How to Install and configure Varnish in Ubuntu 18.04 nginx server?

March 23, 2019 1.6k views
Nginx Caching WordPress LEMP PHP IPv6 MySQL

I already installed NGINX, PHP-FPM, MYSQL and Wordpress in Ubuntu 18.04 . Also, I have Let’s Encrypt SSL .
Even i use Cloudflare CDN on the top of my domain.

And to improve my site load performance even more, now i want to install Varnish on my NGINX server. How can i do it? And whether it’ll be worth it or not?

Thanks in advance! :)

2 Answers

Thanks Petar for giving me such a detailed useful answer! :)

Since you already have CloudFlare in front of your web site, Varnish likely won’t provide a significant performance boost, since CF already offloads all static assets across their CDN edges and delivers them to your end users (in almost the same way as DigitalOcean Spaces would). It’d make sense to install Varnish if you had a high traffic web site with several thousand visitors per day, since it comes with a lot of advanced features that could help you in that case. If I understand correctly, you have a single droplet with the usual LEMP stack with CloudFlare on top of it, which is more than enough for your current needs.

Instead, what I recommend you install instead is Redis. Although PHP 7 & PHP-FPM in Ubuntu 18.04 come with sensible defaults when it comes to OP cache and performance in general, adding Redis to your stack can provide an additional speed bump. Just make sure you configure Redis as a non-persistent cache and assign at least 256 MB of RAM for it (you don’t want it to hit the disk) and then install Redis Object Cache plugin for WordPress so that your WP instance can talk to Redis cache and vice versa. Going through Redis & WordPress documentation should be enough for you to figure out how to do this, and if you do get stuck, a few Google searches will likely point you in the right direction.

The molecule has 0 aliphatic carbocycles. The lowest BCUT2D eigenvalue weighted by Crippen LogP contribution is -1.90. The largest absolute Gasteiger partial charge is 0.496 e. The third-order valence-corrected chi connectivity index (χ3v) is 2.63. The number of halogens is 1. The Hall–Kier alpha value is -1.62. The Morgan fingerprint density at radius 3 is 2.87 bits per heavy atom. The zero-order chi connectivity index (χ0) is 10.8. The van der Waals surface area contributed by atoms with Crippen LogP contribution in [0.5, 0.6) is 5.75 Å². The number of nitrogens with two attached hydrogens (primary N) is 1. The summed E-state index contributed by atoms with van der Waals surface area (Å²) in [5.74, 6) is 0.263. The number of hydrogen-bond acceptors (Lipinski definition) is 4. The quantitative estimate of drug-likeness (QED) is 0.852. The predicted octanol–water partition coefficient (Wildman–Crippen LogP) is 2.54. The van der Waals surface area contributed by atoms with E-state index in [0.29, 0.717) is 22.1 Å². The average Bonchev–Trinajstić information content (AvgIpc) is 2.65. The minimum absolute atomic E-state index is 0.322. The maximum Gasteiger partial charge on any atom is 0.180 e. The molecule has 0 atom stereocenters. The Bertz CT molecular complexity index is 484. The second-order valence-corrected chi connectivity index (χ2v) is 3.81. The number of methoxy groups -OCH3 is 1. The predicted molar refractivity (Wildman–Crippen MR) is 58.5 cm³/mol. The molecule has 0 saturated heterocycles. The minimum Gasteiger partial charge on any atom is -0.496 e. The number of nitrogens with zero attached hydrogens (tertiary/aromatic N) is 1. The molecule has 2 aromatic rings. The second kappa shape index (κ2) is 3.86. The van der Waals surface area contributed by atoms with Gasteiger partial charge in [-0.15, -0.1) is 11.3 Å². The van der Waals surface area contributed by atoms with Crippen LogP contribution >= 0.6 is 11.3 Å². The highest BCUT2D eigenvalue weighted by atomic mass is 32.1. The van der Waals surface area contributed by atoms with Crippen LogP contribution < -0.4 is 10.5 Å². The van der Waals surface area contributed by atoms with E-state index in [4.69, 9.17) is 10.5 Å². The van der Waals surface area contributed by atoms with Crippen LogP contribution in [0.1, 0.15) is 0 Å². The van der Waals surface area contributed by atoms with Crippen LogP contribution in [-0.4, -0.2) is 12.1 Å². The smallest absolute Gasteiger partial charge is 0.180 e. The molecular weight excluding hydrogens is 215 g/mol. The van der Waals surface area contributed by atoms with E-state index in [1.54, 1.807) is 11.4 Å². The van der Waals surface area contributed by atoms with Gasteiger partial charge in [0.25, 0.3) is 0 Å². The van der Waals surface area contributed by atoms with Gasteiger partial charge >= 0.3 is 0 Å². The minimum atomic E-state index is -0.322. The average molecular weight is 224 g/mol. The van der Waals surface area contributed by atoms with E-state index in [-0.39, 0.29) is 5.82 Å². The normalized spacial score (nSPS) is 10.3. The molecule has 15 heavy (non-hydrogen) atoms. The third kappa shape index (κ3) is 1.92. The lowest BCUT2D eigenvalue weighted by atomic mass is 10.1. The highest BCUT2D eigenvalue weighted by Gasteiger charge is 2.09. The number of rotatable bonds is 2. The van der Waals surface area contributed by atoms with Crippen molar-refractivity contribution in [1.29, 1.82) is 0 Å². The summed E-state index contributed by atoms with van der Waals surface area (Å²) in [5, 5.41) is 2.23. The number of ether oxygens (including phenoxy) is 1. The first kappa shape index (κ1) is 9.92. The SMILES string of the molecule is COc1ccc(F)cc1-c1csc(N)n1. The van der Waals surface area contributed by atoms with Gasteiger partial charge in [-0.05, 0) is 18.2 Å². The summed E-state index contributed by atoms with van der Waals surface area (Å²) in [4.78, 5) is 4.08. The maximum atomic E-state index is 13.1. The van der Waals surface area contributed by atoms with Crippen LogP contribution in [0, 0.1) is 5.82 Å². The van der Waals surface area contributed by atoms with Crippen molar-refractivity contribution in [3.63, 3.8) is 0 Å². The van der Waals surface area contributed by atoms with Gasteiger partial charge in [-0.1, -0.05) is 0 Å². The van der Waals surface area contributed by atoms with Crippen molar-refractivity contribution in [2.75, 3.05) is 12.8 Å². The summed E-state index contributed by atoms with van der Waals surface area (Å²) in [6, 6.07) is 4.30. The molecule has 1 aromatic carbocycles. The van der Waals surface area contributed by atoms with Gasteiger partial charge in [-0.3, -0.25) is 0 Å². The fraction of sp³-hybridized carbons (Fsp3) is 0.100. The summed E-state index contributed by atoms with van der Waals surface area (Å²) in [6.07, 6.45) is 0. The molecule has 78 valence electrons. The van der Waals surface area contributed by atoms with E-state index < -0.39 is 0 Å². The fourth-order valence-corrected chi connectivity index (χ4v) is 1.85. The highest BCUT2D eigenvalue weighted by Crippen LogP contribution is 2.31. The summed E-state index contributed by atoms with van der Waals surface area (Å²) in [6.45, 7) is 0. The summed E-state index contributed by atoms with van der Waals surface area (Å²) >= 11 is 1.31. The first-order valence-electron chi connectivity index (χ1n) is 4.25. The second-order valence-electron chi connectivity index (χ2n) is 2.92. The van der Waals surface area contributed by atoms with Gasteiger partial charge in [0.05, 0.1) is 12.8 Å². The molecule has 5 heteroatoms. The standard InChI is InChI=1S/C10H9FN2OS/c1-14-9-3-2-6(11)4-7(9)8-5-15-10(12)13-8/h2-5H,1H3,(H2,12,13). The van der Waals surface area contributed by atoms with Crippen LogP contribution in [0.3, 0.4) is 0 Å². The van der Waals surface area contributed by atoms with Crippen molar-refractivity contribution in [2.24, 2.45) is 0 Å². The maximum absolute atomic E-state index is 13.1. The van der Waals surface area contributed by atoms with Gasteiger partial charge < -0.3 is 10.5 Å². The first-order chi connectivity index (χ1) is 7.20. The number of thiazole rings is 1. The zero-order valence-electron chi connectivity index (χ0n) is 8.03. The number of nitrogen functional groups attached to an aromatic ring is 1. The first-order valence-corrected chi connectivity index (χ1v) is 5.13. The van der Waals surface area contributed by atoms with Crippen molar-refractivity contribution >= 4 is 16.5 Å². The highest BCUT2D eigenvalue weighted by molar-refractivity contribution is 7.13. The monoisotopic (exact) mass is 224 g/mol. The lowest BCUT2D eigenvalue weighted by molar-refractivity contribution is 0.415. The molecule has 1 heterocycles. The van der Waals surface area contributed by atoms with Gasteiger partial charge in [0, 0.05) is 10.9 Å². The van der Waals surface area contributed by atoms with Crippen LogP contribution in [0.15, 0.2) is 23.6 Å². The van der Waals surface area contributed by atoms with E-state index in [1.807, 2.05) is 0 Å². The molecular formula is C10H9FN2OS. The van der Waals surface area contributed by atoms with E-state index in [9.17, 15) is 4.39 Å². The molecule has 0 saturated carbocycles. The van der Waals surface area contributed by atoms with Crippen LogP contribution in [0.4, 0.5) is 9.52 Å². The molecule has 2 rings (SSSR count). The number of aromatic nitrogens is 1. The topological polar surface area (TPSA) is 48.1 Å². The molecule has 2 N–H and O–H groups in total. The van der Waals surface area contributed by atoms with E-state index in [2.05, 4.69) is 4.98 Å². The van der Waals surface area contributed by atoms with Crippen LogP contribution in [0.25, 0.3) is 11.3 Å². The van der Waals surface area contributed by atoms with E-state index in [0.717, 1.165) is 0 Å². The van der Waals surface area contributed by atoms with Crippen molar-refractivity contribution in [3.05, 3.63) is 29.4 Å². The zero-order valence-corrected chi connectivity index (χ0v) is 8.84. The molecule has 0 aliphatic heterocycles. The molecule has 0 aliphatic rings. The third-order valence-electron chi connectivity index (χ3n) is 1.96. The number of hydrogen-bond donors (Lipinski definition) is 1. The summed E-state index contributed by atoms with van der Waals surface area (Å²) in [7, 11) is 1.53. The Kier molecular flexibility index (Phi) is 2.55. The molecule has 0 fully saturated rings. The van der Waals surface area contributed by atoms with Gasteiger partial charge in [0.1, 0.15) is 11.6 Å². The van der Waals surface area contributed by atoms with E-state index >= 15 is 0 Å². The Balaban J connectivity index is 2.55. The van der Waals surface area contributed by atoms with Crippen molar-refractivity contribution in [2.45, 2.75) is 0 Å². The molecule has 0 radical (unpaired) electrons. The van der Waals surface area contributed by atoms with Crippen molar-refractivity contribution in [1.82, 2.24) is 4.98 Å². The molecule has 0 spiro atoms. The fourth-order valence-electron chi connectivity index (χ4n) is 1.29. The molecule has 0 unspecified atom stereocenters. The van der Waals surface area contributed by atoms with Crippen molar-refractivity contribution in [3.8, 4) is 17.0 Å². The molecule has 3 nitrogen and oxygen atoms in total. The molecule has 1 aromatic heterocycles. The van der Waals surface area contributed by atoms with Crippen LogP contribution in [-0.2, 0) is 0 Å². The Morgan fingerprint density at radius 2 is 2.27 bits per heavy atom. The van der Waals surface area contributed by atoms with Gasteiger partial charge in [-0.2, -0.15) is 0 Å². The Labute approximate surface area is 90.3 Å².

Also, keep in mind that Ubuntu 18.04 and newer ships with MySQL 8 which tends to use more system resources than previous versions by default. In my experience, the default configuration isn’t the most optimal since version 8 is still relatively new and there aren’t many production scenarios we could refer to for best practices yet, so another thing I’d suggest you try is the famous MySQL Tuner script after a few days of MySQL running on your droplet. It will analyze the overall performance of your MySQL instance and will provide performance optimization suggestions you can implement right away to further optimize MySQL on your droplet.

Hope this helps!

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